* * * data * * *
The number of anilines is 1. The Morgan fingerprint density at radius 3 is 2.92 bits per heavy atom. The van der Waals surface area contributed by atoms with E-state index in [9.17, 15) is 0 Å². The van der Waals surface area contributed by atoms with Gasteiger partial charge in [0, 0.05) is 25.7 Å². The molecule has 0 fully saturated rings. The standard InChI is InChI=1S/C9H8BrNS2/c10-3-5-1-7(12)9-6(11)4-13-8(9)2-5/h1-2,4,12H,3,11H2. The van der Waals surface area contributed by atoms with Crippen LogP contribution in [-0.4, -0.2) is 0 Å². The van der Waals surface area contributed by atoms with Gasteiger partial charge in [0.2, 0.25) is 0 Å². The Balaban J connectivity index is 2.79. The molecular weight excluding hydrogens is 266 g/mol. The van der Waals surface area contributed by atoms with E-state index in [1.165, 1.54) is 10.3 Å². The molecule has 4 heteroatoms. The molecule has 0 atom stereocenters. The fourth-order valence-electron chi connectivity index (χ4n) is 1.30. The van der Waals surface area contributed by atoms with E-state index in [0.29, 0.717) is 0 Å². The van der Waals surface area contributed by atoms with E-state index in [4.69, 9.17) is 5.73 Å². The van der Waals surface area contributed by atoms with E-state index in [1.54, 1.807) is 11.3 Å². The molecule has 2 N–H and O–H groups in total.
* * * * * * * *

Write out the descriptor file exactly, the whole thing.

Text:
The number of anilines is 1. The Morgan fingerprint density at radius 3 is 2.92 bits per heavy atom. The van der Waals surface area contributed by atoms with E-state index in [9.17, 15) is 0 Å². The van der Waals surface area contributed by atoms with Gasteiger partial charge in [0, 0.05) is 25.7 Å². The molecule has 0 fully saturated rings. The standard InChI is InChI=1S/C9H8BrNS2/c10-3-5-1-7(12)9-6(11)4-13-8(9)2-5/h1-2,4,12H,3,11H2. The van der Waals surface area contributed by atoms with Crippen LogP contribution in [-0.4, -0.2) is 0 Å². The van der Waals surface area contributed by atoms with Gasteiger partial charge in [0.2, 0.25) is 0 Å². The Balaban J connectivity index is 2.79. The molecular weight excluding hydrogens is 266 g/mol. The van der Waals surface area contributed by atoms with E-state index in [1.165, 1.54) is 10.3 Å². The molecule has 4 heteroatoms. The molecule has 0 atom stereocenters. The fourth-order valence-electron chi connectivity index (χ4n) is 1.30. The van der Waals surface area contributed by atoms with E-state index in [0.29, 0.717) is 0 Å². The van der Waals surface area contributed by atoms with E-state index in [4.69, 9.17) is 5.73 Å². The van der Waals surface area contributed by atoms with E-state index in [1.54, 1.807) is 11.3 Å². The molecule has 2 N–H and O–H groups in total.